A novel coronavirus associated with severe acute respiratory syndrome

Thomas G. Ksiazek, Dean Erdman, Cynthia S. Goldsmith, Sherif R. Zaki, Teresa Peret, Shannon Emery, Suxiang Tong, Carlo Urbani, James A. Comer, Wilina Lim, Pierre E. Rollin, Scott F. Dowell, Ai Ee Ling, Charles D. Humphrey, Wun Ju Shieh, Jeannette Guarner, Christopher D. Paddock, Paul Roca, Barry Fields, Joseph DeRisiJyh Yuan Yang, Nancy Cox, James M. Hughes, James W. LeDuc, William J. Bellini, Larry J. Anderson

Research output: Contribution to journalArticlepeer-review

3560 Scopus citations


BACKGROUND: A worldwide outbreak of severe acute respiratory syndrome (SARS) has been associated with exposures originating from a single ill health care worker from Guangdong Province, China. We conducted studies to identify the etiologic agent of this outbreak. METHODS: We received clinical specimens from patients in seven countries and tested them, using virus-isolation techniques, electron-microscopical and histologic studies, and molecular and serologic assays, in an attempt to identify a wide range of potential pathogens. RESULTS: None of the previously described respiratory pathogens were consistently identified. However, a novel coronavirus was isolated from patients who met the case definition of SARS. Cytopathological features were noted in Vero E6 cells inoculated with a throatswab specimen. Electron-microscopical examination revealed ultrastructural features characteristic of coronaviruses. Immunohistochemical and immunofluorescence staining revealed reactivity with group I coronavirus polyclonal antibodies. Consensus coronavirus primers designed to amplify a fragment of the polymerase gene by reverse transcription-polymerase chain reaction (RT-PCR) were used to obtain a sequence that clearly identified the isolate as a unique coronavirus only distantly related to previously sequenced coronaviruses. With specific diagnostic RT-PCR primers we identified several identical nucleotide sequences in 12 patients from several locations, a finding consistent with a point-source outbreak. Indirect fluorescence antibody tests and enzyme-linked immunosorbent assays made with the new isolate have been used to demonstrate a virus-specific serologic response. This virus may never before have circulated in the U.S. population. CONCLUSIONS: A novel coronavirus is associated with this outbreak, and the evidence indicates that this virus has an etiologic role in SARS. Because of the death of Dr. Carlo Urbani, we propose that our first isolate be named the Urbani strain of SARS-associated coronavirus.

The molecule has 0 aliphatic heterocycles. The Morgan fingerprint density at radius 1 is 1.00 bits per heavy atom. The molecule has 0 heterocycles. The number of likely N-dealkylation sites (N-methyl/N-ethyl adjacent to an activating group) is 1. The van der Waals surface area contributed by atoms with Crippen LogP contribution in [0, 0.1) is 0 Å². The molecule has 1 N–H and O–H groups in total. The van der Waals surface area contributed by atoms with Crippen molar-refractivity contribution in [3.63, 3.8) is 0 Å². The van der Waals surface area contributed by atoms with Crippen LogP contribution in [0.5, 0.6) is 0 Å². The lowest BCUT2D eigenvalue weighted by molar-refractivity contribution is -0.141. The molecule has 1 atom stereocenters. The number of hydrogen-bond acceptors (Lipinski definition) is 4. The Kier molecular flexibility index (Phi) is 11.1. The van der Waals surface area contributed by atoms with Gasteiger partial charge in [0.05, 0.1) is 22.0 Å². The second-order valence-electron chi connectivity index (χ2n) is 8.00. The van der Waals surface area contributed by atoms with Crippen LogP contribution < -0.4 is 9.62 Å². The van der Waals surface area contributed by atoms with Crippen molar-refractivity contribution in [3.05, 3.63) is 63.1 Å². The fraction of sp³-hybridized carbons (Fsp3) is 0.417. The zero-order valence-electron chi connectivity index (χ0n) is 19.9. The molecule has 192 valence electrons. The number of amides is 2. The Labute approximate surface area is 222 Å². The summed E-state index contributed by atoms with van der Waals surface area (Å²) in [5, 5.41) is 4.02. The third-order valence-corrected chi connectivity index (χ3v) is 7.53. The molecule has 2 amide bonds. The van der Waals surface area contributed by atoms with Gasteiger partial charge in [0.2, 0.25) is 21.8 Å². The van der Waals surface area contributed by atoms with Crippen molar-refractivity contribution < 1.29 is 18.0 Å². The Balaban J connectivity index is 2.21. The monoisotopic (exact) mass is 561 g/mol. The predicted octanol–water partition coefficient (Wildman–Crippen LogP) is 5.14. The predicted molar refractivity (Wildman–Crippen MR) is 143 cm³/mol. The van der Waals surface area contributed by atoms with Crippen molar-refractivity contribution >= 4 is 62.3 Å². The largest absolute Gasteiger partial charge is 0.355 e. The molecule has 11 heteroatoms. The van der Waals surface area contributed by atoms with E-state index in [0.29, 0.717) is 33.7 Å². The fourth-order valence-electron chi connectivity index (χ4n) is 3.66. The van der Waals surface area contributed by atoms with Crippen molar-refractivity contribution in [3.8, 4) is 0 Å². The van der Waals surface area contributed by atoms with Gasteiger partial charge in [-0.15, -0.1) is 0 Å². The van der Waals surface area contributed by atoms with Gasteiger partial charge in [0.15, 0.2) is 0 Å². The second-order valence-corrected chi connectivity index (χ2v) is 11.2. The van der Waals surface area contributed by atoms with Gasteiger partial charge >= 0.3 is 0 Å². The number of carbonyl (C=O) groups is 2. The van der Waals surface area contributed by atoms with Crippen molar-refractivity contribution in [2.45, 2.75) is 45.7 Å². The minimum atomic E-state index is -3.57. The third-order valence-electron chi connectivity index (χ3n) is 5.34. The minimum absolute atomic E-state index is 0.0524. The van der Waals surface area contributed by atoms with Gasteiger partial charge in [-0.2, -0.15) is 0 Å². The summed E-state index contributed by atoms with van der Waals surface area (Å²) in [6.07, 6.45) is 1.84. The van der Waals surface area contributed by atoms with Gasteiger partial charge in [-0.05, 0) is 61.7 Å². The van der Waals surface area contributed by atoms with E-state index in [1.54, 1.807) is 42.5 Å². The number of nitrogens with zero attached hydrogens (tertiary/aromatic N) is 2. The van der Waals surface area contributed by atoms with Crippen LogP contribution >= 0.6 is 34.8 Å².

Original languageEnglish (US)
Pages (from-to)1953-1966
Number of pages14
JournalNew England Journal of Medicine
Issue number20
StatePublished - May 15 2003
Externally publishedYes

ASJC Scopus subject areas

  • General Medicine


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